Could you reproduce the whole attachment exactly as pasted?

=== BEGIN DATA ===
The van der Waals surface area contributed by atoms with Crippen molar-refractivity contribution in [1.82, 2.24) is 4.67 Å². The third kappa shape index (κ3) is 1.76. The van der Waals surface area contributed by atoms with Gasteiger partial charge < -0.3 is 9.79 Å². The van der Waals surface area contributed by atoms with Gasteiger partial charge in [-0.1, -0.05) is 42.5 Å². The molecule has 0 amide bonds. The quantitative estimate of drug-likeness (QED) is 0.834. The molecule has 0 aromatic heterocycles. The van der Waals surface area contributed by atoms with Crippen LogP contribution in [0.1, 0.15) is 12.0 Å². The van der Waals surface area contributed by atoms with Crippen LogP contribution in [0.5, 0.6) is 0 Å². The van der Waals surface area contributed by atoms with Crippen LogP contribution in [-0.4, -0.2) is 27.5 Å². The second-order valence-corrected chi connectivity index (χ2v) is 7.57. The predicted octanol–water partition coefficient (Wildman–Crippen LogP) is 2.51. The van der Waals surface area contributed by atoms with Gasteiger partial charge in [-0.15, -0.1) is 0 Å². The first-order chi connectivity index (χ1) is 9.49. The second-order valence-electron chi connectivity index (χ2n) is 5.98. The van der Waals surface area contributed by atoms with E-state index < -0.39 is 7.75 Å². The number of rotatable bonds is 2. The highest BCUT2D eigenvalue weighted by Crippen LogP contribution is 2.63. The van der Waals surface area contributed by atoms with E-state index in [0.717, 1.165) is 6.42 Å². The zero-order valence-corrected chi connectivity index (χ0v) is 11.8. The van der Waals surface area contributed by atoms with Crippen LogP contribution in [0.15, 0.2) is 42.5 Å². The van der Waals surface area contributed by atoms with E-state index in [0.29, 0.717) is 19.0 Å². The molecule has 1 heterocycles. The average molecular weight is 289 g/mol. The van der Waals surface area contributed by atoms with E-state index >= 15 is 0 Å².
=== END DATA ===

The van der Waals surface area contributed by atoms with Crippen molar-refractivity contribution in [1.82, 2.24) is 4.67 Å². The third kappa shape index (κ3) is 1.76. The van der Waals surface area contributed by atoms with Gasteiger partial charge < -0.3 is 9.79 Å². The van der Waals surface area contributed by atoms with Gasteiger partial charge in [-0.1, -0.05) is 42.5 Å². The molecule has 0 amide bonds. The quantitative estimate of drug-likeness (QED) is 0.834. The molecule has 0 aromatic heterocycles. The van der Waals surface area contributed by atoms with Crippen LogP contribution in [0.1, 0.15) is 12.0 Å². The van der Waals surface area contributed by atoms with Crippen LogP contribution in [0.5, 0.6) is 0 Å². The van der Waals surface area contributed by atoms with Crippen LogP contribution in [-0.4, -0.2) is 27.5 Å². The second-order valence-corrected chi connectivity index (χ2v) is 7.57. The predicted octanol–water partition coefficient (Wildman–Crippen LogP) is 2.51. The van der Waals surface area contributed by atoms with Gasteiger partial charge in [-0.15, -0.1) is 0 Å². The first-order chi connectivity index (χ1) is 9.49. The second-order valence-electron chi connectivity index (χ2n) is 5.98. The van der Waals surface area contributed by atoms with E-state index < -0.39 is 7.75 Å². The number of rotatable bonds is 2. The highest BCUT2D eigenvalue weighted by Crippen LogP contribution is 2.63. The van der Waals surface area contributed by atoms with E-state index in [0.717, 1.165) is 6.42 Å². The zero-order valence-corrected chi connectivity index (χ0v) is 11.8. The van der Waals surface area contributed by atoms with Crippen LogP contribution in [0.15, 0.2) is 42.5 Å². The van der Waals surface area contributed by atoms with E-state index in [0.29, 0.717) is 19.0 Å². The molecule has 1 heterocycles. The average molecular weight is 289 g/mol. The van der Waals surface area contributed by atoms with E-state index >= 15 is 0 Å².